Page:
I'm pretty sure that's just what we call a blowtorch or a flamethrower. There's a difference between those two though. I think flamethrowers spray out a lot more fuel.

Lol at those uses for a blowtorch.



naturalplastic
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02 Jan 2020, 4:08 pm

A torch is just a burning stick held high to illuminate. That's what they used for portable illumination back in the days of old.

In the UK the just transferred the term "torch" to battery operated portable illuminating devices. What Americans call "flashlights". Makes sense.

A blow torch shoots a flame. And its called that on either side of the Atlantic apparently.

A military "flamethrower" actually shoots a stream of flaming liquid ( typically a mix of gasoline and oil) fhat can actually coat the target in flaming liquid. A lot more than shooting a flame at a target like a blow torch.



smudge
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02 Jan 2020, 4:26 pm

naturalplastic wrote:
A torch is just a burning stick held high to illuminate. That's what they used for portable illumination back in the days of old.

In the UK the just transferred the term "torch" to battery operated portable illuminating devices. What Americans call "flashlights". Makes sense.


I thought this might have been where it came from too.


naturalplastic wrote:
A blow torch shoots a flame. And its called that on either side of the Atlantic apparently.

A military "flamethrower" actually shoots a stream of flaming liquid ( typically a mix of gasoline and oil) fhat can actually coat the target in flaming liquid. A lot more than shooting a flame at a target like a blow torch.


They use blowtorches for small things like cooking.



jimmy m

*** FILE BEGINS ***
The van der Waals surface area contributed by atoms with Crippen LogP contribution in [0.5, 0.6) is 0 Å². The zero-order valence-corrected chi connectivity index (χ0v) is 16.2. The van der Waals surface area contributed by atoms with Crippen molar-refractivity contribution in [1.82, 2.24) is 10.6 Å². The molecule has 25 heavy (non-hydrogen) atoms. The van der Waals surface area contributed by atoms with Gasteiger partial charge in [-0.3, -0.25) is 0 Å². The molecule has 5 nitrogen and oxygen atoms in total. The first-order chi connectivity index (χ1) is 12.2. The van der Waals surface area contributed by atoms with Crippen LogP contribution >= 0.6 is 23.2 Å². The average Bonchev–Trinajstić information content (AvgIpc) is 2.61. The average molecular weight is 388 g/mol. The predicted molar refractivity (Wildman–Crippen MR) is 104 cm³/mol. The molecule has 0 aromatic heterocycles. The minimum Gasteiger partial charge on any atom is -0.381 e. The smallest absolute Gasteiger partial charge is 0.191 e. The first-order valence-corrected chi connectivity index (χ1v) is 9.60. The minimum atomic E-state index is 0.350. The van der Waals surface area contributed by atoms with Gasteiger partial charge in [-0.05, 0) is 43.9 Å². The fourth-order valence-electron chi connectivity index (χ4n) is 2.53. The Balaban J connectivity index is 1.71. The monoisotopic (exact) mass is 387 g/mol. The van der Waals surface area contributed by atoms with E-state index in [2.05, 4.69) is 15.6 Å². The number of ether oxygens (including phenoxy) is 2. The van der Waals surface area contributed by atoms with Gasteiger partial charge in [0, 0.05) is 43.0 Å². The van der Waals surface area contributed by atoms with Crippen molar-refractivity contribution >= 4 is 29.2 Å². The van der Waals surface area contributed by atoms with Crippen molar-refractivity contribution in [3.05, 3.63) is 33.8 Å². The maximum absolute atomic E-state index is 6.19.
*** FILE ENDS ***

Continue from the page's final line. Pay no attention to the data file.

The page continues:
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02 Jan 2020, 7:23 pm

I moved this from another thread.

smudge wrote:
Hmm, another to add to the American English vs. British English thread. Lol, in England we have another name for "knob".


Here is a link to an interesting article you may enjoy:
88 very British phrases that will confuse anybody who didn't grow up in the UK

For example: "Sod's law" - A British axiom that boils down to the idea that: "If anything can go wrong, then it definitely will go wrong."
"Sod's law" is often used to explain bad luck or freakish acts of misfortune. This is more commonly known in the US as "Murphy's law."


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03 Jan 2020, 11:43 pm

UK - US

Aeroplane - Airplane
Bonnet - Hood (for cars)
Boot - Trunk (for cars)


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Edna3362
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05 Jan 2020, 6:51 am

Not gonna list either terms because, well...


From my experience, Philippine English kinda uses both American and British English terms (not just the two), and is likely confused if not switching between the two. :lol:
Or make certain equivalent terms into something a bit more specific. On top of having it's own terms that confuses both American, British, or any main English speakers/readers.